When you define a filter (a filter expression) in a join node, you have a possibility to optimize the runtime execution of the calculation view by mapping this filter between two (or more) sources of the join node. With filter mapping, when a filter is defined on a column from one source, you can ask the SQL optimizer to also apply this filter to a column of another other source.
Defining the filter mapping can be done graphically, in a similar way as defining joins. For this reason, the Join Definition tab offers two modes, to create either a Join or a Filter mapping when dragging a column from a source to a column of another source to create a connector.
A Direction must also be specified, so that the optimizer knows from which side (left or right) an existing filter must be mapped to the other side. The default direction is Left ↔ Right, that is, bi-directional. A filter mapping connector has a dedicated color (orange) and a filter icon. One or two arrows show the mapping direction(s).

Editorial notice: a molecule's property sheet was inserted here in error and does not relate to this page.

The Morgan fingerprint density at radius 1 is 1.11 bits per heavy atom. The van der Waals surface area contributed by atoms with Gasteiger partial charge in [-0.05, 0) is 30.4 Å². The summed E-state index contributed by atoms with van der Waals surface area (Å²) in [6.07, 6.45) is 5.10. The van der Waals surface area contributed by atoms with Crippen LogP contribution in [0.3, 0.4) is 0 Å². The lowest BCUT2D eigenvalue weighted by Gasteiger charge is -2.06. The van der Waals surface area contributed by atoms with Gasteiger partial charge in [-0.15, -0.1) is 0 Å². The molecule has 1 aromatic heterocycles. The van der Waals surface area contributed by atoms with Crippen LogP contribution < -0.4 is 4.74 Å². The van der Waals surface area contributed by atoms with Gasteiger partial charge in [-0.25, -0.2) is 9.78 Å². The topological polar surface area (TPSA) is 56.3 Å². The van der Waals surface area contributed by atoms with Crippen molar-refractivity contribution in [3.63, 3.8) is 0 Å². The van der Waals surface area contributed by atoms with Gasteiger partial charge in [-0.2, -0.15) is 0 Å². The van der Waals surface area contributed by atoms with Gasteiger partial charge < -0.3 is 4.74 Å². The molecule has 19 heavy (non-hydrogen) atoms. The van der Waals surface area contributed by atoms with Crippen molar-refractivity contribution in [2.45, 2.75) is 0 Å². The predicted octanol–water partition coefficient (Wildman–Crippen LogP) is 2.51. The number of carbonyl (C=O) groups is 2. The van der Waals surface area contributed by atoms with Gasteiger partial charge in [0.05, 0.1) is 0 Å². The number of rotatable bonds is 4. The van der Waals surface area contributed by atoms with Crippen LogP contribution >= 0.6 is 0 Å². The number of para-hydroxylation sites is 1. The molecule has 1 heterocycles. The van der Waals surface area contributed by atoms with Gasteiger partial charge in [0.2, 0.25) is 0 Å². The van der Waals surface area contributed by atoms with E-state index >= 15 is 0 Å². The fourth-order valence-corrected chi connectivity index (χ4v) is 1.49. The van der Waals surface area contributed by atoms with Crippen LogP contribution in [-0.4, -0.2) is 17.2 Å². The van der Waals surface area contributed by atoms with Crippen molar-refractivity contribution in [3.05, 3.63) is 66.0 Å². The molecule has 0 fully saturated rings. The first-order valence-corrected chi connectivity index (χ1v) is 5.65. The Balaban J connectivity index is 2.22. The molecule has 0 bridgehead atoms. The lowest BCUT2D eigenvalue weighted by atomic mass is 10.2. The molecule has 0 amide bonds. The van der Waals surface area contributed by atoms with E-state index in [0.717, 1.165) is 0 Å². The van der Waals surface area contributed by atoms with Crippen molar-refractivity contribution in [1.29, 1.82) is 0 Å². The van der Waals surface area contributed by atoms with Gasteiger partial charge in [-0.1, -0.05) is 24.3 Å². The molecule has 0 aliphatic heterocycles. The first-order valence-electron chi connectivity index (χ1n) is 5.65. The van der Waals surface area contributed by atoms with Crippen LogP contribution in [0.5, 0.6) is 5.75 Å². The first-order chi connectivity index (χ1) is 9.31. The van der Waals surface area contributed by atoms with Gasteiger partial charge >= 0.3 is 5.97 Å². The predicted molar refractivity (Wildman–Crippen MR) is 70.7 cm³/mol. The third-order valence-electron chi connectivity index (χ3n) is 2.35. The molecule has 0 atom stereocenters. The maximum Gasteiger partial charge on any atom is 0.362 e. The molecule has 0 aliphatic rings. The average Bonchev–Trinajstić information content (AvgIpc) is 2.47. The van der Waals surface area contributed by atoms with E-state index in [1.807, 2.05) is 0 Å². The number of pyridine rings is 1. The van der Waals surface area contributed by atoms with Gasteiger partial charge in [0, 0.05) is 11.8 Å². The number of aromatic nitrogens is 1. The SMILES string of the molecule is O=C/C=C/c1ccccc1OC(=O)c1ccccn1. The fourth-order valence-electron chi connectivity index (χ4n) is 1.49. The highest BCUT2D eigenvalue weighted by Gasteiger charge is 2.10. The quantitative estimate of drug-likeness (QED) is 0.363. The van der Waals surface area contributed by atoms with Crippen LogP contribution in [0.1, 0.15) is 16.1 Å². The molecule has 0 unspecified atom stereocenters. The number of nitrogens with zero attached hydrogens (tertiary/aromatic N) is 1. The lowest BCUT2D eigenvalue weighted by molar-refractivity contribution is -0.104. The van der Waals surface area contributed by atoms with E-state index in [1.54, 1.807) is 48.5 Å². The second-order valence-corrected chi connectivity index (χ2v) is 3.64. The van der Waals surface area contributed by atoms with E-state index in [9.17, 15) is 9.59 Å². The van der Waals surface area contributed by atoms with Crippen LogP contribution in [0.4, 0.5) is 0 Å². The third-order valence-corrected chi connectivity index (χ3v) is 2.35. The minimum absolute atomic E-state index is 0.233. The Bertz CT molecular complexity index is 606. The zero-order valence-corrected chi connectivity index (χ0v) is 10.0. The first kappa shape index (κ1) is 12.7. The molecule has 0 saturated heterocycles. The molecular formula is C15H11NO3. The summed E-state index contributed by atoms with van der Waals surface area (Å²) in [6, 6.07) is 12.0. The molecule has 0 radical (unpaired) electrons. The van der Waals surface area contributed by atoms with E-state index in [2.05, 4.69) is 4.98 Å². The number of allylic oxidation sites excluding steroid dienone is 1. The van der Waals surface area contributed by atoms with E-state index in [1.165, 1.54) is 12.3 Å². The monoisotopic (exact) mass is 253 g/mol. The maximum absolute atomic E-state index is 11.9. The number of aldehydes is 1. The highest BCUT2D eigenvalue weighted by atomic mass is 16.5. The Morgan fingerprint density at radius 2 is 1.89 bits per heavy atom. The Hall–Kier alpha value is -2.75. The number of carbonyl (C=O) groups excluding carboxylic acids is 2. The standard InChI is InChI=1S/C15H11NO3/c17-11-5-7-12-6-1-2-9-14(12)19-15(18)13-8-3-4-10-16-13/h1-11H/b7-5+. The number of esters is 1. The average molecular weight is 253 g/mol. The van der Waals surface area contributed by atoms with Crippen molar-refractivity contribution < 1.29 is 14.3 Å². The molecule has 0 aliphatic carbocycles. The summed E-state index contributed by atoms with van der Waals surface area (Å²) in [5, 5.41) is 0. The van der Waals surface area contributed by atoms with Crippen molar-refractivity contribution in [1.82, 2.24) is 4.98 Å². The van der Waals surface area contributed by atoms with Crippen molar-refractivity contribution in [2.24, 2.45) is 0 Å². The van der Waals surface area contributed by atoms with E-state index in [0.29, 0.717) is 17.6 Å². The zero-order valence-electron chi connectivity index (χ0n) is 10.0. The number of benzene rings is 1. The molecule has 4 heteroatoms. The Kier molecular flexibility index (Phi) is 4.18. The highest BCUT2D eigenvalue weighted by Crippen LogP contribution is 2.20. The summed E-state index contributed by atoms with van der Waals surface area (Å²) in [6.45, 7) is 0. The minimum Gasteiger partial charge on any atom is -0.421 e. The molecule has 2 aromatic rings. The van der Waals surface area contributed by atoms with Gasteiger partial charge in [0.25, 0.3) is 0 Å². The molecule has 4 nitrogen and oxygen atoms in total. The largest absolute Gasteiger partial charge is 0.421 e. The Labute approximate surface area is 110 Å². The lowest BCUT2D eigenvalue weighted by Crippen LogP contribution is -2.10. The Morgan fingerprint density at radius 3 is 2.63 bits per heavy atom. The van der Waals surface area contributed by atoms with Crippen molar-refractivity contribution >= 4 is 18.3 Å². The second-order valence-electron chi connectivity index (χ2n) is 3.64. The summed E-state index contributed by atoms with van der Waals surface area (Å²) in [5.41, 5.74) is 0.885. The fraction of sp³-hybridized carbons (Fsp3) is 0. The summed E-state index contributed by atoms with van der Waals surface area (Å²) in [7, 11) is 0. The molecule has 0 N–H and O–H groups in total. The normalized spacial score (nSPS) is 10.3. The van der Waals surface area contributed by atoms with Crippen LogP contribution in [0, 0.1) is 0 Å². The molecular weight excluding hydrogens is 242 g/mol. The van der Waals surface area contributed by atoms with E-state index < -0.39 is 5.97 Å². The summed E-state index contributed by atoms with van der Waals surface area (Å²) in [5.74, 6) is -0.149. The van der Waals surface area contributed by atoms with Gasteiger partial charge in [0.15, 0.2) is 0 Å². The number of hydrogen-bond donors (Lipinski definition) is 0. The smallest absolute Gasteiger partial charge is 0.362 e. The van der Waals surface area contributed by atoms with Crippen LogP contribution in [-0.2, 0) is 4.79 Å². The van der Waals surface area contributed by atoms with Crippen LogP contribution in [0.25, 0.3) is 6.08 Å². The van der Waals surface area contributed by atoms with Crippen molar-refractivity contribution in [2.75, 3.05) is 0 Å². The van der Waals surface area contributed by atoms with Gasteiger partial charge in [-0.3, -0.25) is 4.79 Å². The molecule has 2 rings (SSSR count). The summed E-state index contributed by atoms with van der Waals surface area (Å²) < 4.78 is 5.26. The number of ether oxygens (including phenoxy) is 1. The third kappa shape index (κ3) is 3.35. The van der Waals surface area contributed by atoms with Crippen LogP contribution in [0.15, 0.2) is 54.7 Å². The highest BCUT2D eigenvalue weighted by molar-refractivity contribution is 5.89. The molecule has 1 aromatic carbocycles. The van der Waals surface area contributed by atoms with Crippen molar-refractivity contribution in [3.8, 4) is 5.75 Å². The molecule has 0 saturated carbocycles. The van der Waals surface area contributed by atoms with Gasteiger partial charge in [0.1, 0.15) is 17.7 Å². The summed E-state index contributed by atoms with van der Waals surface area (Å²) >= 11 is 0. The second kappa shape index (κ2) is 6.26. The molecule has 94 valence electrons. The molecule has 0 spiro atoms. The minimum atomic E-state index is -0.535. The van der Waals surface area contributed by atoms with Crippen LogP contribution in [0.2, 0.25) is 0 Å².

The improved performance results from the early execution of filters on both sources, before the join is executed. Therefore, filter mapping can be seen as a help to the optimizer in case the optimizer does not filter before executing the join - although it would make sense in your context. In the example shown in the figure, Filtering on Join, the optimizer does not know that product in the left table is the same thing as product_name in the right table. By mapping the filter on product to the column product_name, you can reduce the result set of Projection_2 to reduce the join execution time.
In some cases, filter mapping also helps ensuring that consistent data is returned.